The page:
David Cone has been traded twice within the past four months for a total of six players, none of whom has played a day in the major leagues.
Jim Abbott went in a deal that involved four minor-league players.
Ken Hill did not command a major-leaguer in return.
Bobby Bonilla was swapped for a pair of prospects.
Rubin Sierra and Danny Tartabull changed addresses and nobody, other than their immediate families, really cares.
To Orioles general manager Roland Hemond the rash of trades is a throwback, of sorts, to a different era. To others, who can't see beyond the dollar signs, it is a sign of the times.
"In a sense it reminds me of the old baseball conventions, where a flurry of trades were made before the [trading] deadline," said Hemond. "Now, the deadline is during the season."
Ever the optimist, Hemond sees the trading activity as a plus for baseball. "For the clubs that are building, it's exciting for them -- they're getting excellent young prospects. All of a sudden, in a couple of years, they can be contending.
"It's like us in 1988, when we lost all those games . We traded high-priced veterans like [Mike] Boddicker, [Fred] Lynn and [Eddie] Murray -- and the next year we made a run at it with a younger crew."
The Orioles, obviously, are not planning on making a run with a younger crew anytime soon. But then, neither are the New York Yankees. The Toronto Blue Jays opened the season in the same mind-set, sending three good prospects to Kansas City for Cone, but then changed boats in the middle of the river.
There was a time when trades in the midst of a season could be appraised almost instantly. No more.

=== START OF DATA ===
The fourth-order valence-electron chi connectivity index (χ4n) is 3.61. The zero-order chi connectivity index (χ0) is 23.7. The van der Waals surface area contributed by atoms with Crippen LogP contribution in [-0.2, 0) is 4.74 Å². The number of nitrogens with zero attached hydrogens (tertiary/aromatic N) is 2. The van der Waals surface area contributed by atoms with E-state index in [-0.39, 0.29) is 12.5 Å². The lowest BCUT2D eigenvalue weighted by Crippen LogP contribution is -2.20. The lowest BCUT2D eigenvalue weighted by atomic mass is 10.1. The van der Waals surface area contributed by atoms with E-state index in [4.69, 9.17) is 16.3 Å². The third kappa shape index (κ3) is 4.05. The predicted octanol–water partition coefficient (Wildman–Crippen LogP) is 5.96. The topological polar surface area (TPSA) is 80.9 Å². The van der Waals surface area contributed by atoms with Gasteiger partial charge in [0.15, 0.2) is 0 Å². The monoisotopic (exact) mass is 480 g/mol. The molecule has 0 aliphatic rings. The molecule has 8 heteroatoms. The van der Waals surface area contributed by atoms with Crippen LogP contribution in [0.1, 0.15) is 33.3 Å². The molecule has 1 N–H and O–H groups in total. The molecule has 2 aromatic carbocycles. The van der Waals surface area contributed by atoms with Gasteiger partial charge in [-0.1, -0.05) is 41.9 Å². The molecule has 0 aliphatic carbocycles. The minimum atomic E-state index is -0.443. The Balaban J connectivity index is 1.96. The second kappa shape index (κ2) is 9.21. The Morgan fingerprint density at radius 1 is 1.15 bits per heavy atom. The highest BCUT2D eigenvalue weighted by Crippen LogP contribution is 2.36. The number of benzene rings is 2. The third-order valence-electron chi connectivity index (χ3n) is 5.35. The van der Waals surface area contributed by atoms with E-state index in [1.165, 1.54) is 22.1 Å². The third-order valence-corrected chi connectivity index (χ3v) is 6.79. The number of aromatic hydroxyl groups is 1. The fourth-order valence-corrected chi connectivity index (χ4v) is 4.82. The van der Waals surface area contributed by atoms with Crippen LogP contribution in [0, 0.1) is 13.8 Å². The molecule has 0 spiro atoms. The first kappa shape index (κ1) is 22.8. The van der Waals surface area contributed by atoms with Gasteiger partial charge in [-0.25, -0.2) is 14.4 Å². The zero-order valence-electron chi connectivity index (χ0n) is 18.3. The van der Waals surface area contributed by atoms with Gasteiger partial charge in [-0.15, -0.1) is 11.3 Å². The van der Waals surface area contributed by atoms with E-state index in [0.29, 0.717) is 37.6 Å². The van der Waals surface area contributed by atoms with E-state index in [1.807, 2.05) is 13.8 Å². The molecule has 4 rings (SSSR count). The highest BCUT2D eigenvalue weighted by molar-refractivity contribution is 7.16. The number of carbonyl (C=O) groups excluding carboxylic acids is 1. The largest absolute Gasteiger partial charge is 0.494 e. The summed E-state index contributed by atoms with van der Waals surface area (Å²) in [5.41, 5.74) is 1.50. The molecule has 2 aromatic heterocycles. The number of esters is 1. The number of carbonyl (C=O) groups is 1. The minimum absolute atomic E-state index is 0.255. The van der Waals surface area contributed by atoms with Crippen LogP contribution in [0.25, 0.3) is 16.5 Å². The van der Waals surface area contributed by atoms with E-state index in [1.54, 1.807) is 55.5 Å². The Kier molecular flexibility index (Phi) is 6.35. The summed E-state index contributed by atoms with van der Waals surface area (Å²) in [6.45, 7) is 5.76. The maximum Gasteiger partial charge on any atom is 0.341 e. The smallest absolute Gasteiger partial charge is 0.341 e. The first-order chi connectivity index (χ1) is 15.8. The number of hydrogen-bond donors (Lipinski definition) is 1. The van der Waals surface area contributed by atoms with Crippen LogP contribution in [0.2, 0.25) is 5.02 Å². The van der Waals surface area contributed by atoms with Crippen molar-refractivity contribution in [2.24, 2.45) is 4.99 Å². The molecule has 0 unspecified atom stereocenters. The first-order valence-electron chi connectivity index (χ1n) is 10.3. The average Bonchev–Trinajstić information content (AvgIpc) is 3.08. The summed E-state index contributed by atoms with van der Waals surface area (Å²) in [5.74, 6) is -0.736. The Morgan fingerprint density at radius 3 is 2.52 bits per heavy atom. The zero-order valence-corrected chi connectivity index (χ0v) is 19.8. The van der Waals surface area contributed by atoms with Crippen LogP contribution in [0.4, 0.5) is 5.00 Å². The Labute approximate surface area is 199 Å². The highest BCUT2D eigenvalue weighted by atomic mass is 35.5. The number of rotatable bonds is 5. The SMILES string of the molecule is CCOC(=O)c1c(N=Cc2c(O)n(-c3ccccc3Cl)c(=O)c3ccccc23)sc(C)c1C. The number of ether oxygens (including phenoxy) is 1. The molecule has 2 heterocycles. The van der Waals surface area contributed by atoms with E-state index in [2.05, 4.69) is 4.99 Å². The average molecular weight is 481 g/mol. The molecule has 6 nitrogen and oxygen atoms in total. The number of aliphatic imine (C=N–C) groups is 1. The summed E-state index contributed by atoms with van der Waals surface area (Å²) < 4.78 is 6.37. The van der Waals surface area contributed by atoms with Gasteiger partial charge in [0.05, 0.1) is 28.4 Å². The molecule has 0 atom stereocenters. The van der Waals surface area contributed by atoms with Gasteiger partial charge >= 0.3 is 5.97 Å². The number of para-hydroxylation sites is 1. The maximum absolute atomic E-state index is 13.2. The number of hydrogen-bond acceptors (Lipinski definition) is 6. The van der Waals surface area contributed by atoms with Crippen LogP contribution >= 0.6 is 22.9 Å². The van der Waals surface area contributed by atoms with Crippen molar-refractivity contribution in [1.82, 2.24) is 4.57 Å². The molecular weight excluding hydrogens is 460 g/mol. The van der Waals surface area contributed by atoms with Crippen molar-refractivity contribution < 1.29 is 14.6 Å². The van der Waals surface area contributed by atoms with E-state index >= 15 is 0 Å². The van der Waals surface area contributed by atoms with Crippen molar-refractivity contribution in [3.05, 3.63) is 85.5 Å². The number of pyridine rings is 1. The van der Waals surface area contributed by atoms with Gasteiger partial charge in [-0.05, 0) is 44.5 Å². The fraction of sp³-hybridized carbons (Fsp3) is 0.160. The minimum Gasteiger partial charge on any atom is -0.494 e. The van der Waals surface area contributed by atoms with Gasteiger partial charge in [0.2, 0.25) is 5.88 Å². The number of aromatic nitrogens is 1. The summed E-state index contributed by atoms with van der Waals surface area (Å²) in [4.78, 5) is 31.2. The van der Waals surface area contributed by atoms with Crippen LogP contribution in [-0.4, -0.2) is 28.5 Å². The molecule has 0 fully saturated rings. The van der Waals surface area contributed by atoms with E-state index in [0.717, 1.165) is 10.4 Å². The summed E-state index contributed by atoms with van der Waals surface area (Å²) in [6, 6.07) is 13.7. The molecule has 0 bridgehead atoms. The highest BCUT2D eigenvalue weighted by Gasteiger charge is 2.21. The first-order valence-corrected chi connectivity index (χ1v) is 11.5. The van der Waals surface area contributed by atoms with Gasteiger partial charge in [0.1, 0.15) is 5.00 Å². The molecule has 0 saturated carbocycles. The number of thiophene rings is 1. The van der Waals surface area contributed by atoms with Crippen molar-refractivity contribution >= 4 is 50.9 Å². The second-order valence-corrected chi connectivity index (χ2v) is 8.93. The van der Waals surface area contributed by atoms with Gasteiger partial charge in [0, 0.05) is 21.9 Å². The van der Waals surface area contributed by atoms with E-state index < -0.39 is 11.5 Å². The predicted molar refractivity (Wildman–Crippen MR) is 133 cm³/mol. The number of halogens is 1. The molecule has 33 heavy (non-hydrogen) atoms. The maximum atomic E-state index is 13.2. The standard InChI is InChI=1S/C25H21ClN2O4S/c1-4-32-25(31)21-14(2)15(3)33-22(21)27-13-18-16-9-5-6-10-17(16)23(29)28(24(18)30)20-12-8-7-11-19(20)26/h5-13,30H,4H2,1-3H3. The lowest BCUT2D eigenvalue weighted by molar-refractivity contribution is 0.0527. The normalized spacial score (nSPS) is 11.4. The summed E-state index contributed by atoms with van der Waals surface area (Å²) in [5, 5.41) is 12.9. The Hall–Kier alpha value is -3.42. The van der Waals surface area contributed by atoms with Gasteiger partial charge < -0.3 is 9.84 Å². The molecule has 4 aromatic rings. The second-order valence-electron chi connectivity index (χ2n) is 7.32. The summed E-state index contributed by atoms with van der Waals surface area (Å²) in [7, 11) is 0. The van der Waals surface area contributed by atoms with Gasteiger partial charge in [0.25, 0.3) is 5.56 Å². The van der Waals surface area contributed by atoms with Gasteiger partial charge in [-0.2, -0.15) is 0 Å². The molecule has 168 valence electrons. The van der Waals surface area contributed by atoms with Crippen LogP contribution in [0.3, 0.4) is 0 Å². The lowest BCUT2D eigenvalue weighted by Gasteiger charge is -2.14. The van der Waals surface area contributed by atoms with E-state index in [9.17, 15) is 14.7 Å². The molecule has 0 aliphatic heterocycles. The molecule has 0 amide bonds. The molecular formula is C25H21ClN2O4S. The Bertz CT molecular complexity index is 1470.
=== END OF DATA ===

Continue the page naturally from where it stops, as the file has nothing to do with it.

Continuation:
There has never been a time in baseball history when so many quality players were traded in such a short time span for unknown players. To be sure, some of them, perhaps many, will come back to haunt the teams that let them go.
But for now, all of the trades are sound because none of the contenders gave up a player who figured to play a role this year. As Don Mattingly said after the Yankees acquired Cone: "I never heard of the other three guys."
However, there was a time when nobody ever heard of Mattingly, either, a time when he easily could been a throw-in on a trade had the Yankees been in a position to contend. Just as there was a time when nobody ever knew about the Braves' John Smoltz, when the Tigers traded him for Doyle Alexander.
It is a game of contracts and dollars these days, as even Hemond admits. "There are clubs not doing well enough to handle the payroll they have," he said. "They have to pare it."
Just imagine, the New York Mets are in the former category, the Orioles in the latter. Times do change.
And as they change, we will see more and more high-quality, high-salaried players traded for ones unknown except by their closest relatives. Some of those unknowns will ultimately be on the other end of one of these trades -- sent packing by a contender turned pretender looking toward the future.